Corporate dealmaker: Black has become a specialist in helping clients get the most out of properties on multiple platforms. He helped bring BBC's Dancing With the Stars to the live stage in Las Vegas and is advising Microsoft on the October rollout of Halo 4, which will include a five-episode web series. The hardcore tennis fan also took time this spring to follow his son's college baseball team around from game to game. My first client: When Black was starting out during the late 1970s, he read that Billie Jean King had bought a World TeamTennis franchise. "I picked up the phone, called information and said, 'This is Dan Black, and I would like to be part of the backroom team.' The next day, I met her and was hired. You can't do that anymore."
Gang Tyre Ramer Brown
Talent dealmaker: Brown entered Steven Spielberg's life when the filmmaker was negotiating with Universal to make E.T. The lawyer, whose mother also practiced with his firm, has worked there since 1976 and admits to sometimes living vicariously through his clients. "There are a few times where I can honestly say to myself in the mirror, 'I really changed that person's life,' " he says. This year, Brown helped Robert Zemeckis make his return to live-action movies with December's Denzel Washington drama Flight, inked a bunch of deals for Dwayne Johnson, extended Craig Ferguson's deal with CBS and helped director George Miller set up Fury Road, the fourth installment of the Mad Max franchise. Worst thing ever said to me: "I had a guy who, after lying to me three times, said to me, 'You can't blame me for trying.' Well, actually, I can!"
Akin Gump Strauss Hauer & Feld
Corporate dealmaker: In addition to co-hosting his annual croquet tournament at Cannes, Burke brokered some of the biggest movie finance deals of the year. He represented New York-based hedge fund Fortress in its acquisition of shares in a slate-financing deal with Sony Pictures. "That was a very smart transaction that was brilliantly executed by the hedge fund," says Burke. He also repped Hemisphere Capital Management -- which financed 2011's surprise hit The Smurfs -- in its credit facility with JPMorgan that will allow the company to finance the Smurfs sequel and more. My first client: The former president of Mattel Electronics. "He started a new company to create what could have been e-mail or texting -- but he was at least 15 years too early."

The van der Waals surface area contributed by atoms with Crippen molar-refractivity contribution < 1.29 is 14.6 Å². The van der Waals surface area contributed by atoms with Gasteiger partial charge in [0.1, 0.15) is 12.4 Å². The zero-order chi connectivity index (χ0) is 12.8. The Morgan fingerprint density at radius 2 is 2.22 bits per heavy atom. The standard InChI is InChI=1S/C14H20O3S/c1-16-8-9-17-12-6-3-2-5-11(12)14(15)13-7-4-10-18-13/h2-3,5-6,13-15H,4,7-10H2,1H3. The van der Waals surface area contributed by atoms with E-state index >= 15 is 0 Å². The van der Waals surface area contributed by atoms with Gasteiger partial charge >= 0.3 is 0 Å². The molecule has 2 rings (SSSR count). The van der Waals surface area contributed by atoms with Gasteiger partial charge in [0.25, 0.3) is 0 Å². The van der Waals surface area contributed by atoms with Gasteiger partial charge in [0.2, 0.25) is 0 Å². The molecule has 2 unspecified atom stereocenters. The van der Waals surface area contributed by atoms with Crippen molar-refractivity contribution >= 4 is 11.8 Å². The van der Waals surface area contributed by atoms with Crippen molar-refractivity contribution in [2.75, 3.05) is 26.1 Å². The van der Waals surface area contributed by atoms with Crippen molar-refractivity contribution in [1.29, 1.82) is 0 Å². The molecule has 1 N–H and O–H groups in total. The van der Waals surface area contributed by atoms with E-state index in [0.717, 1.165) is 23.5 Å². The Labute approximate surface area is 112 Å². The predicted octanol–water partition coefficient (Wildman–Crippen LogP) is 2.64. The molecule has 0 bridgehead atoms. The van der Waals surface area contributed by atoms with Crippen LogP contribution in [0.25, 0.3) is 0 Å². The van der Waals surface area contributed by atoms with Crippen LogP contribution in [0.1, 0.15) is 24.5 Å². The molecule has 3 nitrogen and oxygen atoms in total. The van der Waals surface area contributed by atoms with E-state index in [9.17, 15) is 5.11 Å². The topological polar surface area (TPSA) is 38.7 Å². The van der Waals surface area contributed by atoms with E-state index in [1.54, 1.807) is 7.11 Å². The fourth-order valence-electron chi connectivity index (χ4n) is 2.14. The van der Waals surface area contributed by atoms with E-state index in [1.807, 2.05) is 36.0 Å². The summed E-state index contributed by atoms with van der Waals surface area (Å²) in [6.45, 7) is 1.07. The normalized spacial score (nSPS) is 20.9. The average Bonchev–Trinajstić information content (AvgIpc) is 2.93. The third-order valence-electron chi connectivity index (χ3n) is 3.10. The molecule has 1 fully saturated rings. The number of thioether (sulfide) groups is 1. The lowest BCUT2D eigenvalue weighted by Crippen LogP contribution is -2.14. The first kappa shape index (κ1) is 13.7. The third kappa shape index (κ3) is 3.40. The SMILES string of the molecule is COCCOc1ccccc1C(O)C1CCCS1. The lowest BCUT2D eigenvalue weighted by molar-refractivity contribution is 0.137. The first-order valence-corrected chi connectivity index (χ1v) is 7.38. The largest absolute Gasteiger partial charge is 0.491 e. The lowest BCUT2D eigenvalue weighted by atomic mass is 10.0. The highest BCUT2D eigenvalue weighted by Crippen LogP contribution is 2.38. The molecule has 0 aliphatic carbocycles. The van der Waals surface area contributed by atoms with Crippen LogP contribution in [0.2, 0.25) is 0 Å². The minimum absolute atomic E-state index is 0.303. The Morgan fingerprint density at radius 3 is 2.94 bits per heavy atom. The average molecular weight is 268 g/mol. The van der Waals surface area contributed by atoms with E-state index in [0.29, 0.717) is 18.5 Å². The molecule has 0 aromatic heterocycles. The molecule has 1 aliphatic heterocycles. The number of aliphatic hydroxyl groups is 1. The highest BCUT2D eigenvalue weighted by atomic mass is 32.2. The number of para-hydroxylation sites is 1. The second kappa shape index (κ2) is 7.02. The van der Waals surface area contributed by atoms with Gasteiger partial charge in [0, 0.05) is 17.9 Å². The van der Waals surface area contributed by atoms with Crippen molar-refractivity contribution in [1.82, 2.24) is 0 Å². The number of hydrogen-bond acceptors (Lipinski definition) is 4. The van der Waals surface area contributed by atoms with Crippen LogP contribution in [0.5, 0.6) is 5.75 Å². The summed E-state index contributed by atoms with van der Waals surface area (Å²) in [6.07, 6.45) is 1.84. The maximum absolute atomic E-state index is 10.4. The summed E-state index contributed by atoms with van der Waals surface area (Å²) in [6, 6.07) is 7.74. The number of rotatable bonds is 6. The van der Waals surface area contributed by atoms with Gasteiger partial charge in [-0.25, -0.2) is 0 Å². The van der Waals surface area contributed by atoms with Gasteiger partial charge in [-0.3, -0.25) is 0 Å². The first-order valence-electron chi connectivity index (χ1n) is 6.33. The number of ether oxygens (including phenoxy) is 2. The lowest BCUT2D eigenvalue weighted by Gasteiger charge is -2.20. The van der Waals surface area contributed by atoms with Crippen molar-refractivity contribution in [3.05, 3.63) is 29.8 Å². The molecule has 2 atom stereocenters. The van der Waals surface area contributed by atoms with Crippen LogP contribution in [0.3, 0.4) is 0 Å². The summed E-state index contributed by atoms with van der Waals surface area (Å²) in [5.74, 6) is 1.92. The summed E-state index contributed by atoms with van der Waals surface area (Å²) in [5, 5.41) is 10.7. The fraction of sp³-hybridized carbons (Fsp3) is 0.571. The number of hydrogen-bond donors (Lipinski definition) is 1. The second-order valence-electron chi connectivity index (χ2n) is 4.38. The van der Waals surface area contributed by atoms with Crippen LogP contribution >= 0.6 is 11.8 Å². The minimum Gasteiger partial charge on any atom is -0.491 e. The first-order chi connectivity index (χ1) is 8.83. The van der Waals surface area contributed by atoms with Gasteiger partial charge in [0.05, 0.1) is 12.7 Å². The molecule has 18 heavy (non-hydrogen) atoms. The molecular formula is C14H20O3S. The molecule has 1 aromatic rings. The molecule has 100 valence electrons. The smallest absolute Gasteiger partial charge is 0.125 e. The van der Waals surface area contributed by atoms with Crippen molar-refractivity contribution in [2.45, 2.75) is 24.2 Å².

NEW: Richard Busch
King & Ballow
Litigation specialist: As lead lawyer in the Eminem case that will decide whether a digital download is viewed as a license rather than a sale, the Nashville-based Busch, who devotes 30 percent of his time to the nasty legal battle against Universal Music Group, stands to alter royalty rates and payouts for hundreds of successful artists. In a recent appeal, the judge ruled in Busch's client's favor, which the veteran litigator calls "an incredible moment." Other music clients include Peter Frampton, Kenny Rogers, Michael McDonald and Weird Al Yankovic. My legal philosophy: "Take it all very personally. Some might disagree, but I find the only way to be successful in litigation is to make it feel like it's your life."
O'Melveny & Myers